Tripti Tandon, deputy director, Lawyers Collective
The rescue and rehabilitation provisions in the bill are outdated. The bill falls back on outmoded methods of rescuing and detaining victims in the name of rehabilitation.
Protection homes and rehabilitation homes remain the mainstay of rehabilitation under the anti-trafficking bill even though institutionalisation of victims in homes, ostensibly for their protection and rehabilitation, is antithetical to fundamental rights and re-integration.
The new bill is in interplay with existing laws. The last legislation defines trafficking under indian Penal code (ipc) sections 370 and 370a. Section 371 of the penal code criminalises slavery. Sections 372 and 373 of the penal code criminalise buying and selling of underage girls for prostitution. We already have the immoral Traffic (Prevention) act, 1956, which criminalises activities related to prostitution and provides rescue, rehabilitation and correction of sex workers, albeit through a moral lens. The Juvenile Justice act, 2015, provides a framework for protection of children who are missing or at risk of being trafficked. The Bonded labour System act, the contract labour act, 1970, the inter-state migrant Workmen (regulation of Employment and conditions of Service) act, 1979, children (Pledging of labour) act, 1933, and the child labour (regulation and Prohibition) act, 1986, which deal with forced labour, child labour, primarily through regulation and welfare-oriented measures.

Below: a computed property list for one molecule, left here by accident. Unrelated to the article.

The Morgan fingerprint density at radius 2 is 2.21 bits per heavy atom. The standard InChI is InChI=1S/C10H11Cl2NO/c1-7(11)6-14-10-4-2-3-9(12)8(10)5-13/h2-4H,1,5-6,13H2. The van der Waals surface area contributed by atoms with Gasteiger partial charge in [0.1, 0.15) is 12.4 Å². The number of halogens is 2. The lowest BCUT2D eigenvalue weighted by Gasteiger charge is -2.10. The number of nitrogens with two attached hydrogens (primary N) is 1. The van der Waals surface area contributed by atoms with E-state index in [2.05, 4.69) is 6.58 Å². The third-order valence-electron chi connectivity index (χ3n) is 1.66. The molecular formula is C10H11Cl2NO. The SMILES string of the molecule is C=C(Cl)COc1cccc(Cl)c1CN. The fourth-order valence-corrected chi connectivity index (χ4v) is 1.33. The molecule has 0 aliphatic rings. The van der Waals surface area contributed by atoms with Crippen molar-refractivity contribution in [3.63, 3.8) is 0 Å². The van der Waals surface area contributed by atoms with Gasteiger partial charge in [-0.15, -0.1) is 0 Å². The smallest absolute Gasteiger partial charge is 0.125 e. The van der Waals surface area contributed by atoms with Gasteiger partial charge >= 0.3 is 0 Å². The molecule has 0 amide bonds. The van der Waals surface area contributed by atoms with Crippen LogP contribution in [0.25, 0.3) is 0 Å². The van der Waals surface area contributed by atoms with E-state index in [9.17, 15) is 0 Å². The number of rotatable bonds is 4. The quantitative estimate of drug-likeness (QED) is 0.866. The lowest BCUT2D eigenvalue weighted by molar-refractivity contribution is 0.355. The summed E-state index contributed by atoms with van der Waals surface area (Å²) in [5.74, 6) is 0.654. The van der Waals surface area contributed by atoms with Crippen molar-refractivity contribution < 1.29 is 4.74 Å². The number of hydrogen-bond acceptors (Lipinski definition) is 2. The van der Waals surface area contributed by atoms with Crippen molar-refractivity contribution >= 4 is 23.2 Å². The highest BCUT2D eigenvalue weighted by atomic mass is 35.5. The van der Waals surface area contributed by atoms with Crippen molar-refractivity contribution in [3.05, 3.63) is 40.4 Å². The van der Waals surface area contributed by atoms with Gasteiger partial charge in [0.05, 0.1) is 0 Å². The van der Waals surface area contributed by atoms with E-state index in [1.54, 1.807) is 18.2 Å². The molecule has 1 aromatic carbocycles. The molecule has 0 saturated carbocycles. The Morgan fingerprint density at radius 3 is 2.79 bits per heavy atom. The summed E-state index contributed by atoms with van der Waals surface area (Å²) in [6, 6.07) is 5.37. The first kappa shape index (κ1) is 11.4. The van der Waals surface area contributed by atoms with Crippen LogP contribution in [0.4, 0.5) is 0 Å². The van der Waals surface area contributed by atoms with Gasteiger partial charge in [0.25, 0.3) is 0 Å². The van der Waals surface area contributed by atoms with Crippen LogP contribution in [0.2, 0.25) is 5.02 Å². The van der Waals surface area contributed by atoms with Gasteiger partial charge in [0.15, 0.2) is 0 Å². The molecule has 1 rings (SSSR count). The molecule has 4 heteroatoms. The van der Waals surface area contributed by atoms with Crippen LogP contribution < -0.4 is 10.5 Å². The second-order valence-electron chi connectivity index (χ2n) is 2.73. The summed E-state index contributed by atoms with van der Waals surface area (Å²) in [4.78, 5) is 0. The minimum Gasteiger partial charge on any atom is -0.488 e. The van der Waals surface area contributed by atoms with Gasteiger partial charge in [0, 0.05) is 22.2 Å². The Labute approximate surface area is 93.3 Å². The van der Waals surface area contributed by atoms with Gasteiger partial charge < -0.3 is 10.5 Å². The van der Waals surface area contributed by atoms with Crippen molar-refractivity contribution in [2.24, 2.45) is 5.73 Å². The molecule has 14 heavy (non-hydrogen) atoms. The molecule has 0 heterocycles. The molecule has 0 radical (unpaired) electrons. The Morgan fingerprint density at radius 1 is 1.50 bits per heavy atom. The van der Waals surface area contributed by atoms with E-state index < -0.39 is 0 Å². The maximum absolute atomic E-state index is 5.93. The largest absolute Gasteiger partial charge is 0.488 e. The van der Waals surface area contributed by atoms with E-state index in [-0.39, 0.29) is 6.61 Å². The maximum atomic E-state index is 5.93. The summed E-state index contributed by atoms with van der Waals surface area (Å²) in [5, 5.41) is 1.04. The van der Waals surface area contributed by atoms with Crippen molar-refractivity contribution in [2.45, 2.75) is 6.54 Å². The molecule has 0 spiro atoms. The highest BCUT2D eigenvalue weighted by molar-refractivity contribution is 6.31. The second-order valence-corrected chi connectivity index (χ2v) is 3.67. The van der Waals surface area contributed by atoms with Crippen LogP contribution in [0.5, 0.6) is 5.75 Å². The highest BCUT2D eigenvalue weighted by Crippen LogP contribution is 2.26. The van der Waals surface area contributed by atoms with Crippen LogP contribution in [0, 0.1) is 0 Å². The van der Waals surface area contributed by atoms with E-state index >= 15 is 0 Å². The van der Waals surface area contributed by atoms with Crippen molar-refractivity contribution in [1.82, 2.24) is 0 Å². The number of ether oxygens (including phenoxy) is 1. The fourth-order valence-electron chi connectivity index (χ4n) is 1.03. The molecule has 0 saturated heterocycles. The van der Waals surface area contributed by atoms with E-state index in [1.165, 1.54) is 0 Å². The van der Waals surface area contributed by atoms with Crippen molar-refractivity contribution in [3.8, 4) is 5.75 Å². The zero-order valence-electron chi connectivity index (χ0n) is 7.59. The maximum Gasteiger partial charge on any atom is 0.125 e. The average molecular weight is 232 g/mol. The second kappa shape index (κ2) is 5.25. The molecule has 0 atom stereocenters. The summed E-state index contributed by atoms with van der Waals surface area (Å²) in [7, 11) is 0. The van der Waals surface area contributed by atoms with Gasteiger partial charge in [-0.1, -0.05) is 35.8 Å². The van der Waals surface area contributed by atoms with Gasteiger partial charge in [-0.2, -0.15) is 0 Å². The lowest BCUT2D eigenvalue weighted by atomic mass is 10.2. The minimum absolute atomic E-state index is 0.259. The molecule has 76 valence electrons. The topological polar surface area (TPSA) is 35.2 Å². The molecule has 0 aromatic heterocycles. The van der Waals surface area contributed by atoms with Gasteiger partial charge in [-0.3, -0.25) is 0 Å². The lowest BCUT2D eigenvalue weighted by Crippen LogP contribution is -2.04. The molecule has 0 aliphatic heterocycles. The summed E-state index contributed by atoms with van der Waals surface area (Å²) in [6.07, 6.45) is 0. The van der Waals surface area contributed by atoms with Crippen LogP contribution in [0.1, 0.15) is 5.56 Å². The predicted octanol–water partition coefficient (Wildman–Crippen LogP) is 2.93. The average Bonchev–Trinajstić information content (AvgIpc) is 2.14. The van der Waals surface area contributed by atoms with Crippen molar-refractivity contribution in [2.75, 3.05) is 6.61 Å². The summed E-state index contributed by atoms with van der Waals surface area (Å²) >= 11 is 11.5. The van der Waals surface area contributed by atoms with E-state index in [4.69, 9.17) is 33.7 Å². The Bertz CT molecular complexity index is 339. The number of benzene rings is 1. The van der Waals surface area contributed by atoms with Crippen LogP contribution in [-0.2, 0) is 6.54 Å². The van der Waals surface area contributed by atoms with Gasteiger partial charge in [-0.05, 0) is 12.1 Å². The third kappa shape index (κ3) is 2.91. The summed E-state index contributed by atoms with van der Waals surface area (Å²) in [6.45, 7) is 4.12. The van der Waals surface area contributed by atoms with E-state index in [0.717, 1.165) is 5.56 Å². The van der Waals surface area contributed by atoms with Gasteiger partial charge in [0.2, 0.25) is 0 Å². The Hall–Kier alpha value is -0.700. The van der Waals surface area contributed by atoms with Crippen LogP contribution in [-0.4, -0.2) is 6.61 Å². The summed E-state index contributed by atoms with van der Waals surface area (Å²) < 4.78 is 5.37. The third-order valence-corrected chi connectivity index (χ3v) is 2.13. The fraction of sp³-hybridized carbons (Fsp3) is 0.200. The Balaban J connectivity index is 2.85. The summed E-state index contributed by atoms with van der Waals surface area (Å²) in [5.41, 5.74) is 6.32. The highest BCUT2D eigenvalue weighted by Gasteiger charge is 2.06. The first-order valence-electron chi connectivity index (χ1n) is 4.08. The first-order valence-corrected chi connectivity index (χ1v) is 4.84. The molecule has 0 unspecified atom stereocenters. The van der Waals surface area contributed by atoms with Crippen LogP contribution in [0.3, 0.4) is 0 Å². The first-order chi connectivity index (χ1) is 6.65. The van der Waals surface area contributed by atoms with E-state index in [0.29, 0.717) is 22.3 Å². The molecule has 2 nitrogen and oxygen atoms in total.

The government has not abolished these acts, but is creating a new law. The new bill fails to define trans sex workers and sex workers, creating more hassles for victims. in such a scenario, it only creates more and more confusion for police and the legal system. it creates extra paperwork for the administration. much of what is proposed already existed in the law. The bill, in the name of rehabilitation, is only imposing surveillance and restricts victims’ freedom.”